Astronomy 104, Fall 2015, Sections 1-2-3-4.

These are introductory courses to astronomy, with more emphasis on active thinking than memorizing facts. The main points of this course are (1) a general understanding of astronomy, (2) what can be observed in the sky, (3) the Solar System in 103 / the stars and the Universe in 104.

The first set of grades is available, click on 'grades' below.

please do the magnitude exercises on the last PowerPoint presentation.

(Run the slide show in Microsoft PowerPoint.)

In all classes and for all tests,

students need a new scantron # 16485,

one scantron for each class.

What's up in the sky?

The Sun.
There are quite a few sunspots now!

First Quarter: Aug. 22, Full Moon: Aug. 29,

Last Quarter: Sept. 5, New Moon: Sept. 13.


Venus is observable before sunrise, is very bright (-4 mg) and large in the telescope.

Saturn is ovservable early night, great in a telescope.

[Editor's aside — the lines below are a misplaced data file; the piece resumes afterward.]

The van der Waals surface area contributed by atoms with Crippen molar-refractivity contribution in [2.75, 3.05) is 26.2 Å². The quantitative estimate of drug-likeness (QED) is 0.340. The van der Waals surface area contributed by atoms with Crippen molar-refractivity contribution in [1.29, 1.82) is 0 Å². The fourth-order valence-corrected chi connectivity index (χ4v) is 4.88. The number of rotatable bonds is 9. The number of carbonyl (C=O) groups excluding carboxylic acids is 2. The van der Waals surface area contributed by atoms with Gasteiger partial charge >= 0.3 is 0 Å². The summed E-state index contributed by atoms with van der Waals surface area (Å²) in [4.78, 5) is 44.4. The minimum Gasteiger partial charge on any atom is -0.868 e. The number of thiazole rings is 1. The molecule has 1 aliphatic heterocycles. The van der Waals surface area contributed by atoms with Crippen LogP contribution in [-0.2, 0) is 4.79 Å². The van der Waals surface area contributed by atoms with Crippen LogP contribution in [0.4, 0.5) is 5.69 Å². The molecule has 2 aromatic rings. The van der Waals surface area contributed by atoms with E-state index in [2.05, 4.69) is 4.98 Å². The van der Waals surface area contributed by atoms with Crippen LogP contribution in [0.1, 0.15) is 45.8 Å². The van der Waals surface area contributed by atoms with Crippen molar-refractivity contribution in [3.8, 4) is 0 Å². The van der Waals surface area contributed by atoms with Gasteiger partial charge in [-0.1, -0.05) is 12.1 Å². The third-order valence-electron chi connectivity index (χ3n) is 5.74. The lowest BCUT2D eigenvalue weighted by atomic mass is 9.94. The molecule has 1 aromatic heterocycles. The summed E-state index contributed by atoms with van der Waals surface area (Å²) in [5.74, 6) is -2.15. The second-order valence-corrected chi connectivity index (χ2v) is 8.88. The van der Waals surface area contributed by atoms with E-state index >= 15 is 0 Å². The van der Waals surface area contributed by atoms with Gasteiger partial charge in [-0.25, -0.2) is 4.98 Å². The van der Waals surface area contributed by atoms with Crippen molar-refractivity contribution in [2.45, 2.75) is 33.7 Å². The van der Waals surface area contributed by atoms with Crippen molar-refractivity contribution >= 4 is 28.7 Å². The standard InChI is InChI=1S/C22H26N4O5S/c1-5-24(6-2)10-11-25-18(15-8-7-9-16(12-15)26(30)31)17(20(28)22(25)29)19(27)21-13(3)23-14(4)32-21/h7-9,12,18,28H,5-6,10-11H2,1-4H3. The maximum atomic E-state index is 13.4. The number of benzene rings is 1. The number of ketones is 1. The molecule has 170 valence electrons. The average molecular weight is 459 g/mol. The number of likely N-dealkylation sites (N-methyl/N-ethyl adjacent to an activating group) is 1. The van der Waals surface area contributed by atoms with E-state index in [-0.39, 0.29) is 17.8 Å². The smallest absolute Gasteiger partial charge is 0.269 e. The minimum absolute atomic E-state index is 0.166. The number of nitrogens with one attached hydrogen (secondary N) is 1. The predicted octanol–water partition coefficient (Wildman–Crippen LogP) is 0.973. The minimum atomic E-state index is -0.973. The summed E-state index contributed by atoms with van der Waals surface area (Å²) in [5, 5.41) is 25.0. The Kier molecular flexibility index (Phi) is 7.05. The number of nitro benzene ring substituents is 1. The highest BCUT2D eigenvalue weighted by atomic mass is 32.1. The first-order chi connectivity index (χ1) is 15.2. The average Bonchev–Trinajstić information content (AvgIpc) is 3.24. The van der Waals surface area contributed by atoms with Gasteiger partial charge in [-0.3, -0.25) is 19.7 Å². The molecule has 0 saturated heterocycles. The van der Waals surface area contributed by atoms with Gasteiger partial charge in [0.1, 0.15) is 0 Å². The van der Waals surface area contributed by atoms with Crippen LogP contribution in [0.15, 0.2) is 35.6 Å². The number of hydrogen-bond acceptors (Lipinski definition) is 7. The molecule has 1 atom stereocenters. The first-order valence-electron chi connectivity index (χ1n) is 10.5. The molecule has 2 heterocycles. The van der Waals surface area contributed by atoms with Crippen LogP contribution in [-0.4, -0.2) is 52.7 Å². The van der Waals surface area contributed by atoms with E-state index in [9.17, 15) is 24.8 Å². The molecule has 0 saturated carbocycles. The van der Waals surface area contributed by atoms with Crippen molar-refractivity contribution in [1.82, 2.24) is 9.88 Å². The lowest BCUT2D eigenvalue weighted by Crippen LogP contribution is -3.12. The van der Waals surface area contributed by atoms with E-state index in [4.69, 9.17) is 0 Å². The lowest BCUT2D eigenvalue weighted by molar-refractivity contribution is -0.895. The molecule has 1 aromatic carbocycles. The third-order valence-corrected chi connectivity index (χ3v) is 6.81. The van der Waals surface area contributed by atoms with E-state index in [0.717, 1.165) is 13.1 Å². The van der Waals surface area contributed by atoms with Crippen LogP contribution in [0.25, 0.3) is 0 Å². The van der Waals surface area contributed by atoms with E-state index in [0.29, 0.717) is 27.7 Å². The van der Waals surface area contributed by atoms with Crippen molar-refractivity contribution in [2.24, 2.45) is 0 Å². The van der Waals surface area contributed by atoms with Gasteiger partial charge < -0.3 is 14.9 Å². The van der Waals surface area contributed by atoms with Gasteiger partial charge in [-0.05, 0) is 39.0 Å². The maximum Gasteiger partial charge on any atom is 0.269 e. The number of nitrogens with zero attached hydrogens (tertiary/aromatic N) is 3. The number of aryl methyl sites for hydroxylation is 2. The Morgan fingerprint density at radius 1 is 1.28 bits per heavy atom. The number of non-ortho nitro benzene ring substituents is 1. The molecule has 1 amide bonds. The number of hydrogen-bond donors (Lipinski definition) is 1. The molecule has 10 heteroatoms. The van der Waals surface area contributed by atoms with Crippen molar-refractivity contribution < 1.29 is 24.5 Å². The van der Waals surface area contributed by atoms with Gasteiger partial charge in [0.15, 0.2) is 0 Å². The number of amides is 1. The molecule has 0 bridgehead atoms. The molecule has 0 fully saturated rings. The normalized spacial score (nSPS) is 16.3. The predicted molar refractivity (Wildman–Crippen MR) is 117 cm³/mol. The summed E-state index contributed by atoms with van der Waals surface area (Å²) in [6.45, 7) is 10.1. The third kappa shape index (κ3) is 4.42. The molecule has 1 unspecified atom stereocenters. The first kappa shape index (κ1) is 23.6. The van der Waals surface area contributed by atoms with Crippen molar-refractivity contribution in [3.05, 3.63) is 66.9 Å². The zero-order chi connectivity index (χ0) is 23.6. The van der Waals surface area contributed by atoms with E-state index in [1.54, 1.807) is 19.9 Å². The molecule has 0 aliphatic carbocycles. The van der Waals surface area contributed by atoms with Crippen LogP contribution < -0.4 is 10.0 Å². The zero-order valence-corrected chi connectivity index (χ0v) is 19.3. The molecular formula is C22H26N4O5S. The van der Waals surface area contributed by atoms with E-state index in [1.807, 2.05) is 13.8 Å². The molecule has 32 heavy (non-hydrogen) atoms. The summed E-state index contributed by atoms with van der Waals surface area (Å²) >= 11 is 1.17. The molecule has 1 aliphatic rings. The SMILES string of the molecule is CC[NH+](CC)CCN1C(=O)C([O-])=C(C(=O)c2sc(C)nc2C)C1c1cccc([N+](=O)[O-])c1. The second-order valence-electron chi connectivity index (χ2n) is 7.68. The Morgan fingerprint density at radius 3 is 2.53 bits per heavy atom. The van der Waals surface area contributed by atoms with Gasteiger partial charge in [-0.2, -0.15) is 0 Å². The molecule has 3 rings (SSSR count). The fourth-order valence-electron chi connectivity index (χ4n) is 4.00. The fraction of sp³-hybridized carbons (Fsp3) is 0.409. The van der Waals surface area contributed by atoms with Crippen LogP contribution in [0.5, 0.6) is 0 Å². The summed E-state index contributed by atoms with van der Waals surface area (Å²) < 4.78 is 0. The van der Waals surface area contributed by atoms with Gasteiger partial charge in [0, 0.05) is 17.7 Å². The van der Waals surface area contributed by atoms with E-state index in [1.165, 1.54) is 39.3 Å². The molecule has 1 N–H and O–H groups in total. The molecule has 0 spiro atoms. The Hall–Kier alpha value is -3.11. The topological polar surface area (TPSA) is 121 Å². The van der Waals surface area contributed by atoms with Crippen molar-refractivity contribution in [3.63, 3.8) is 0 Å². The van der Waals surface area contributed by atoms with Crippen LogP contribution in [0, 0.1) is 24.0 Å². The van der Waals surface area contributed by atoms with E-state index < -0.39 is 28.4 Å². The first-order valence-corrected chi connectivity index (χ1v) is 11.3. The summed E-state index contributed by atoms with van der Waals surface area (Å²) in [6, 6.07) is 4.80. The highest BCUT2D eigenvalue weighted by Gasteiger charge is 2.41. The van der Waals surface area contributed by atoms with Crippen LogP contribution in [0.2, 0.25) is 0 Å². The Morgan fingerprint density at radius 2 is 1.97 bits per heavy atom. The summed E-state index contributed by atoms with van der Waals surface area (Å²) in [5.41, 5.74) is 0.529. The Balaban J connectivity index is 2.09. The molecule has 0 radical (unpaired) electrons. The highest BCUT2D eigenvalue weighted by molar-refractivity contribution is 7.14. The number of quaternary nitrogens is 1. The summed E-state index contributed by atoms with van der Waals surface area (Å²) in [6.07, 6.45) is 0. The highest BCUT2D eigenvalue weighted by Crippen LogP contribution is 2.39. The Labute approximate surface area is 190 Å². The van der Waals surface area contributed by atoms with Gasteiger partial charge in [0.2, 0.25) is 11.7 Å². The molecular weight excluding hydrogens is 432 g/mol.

1. The New Horizons space mission is to see Pluto from close for the first time. Read about Pluto's perplexing moon system.

It flew by Pluto on July 14. Here is a link to the NASA mission site.

2. Philae, a space probe off the Rosetta spacecraft,

has landed on comet Churiumov-Gerasimenko, in the shade of a rock wall.

After a half a year of hybernation, it came back to life again.

An important result of the mission: Earth's water did not originate in comets.

3. The Dawn spacecraft spots two dazzling bright spots on Ceres, probably ice deposits. Looks quite striking.


Unusual events and objects

(Students might want to ask help in how to use the coordinates, ephemerids and finder charts.)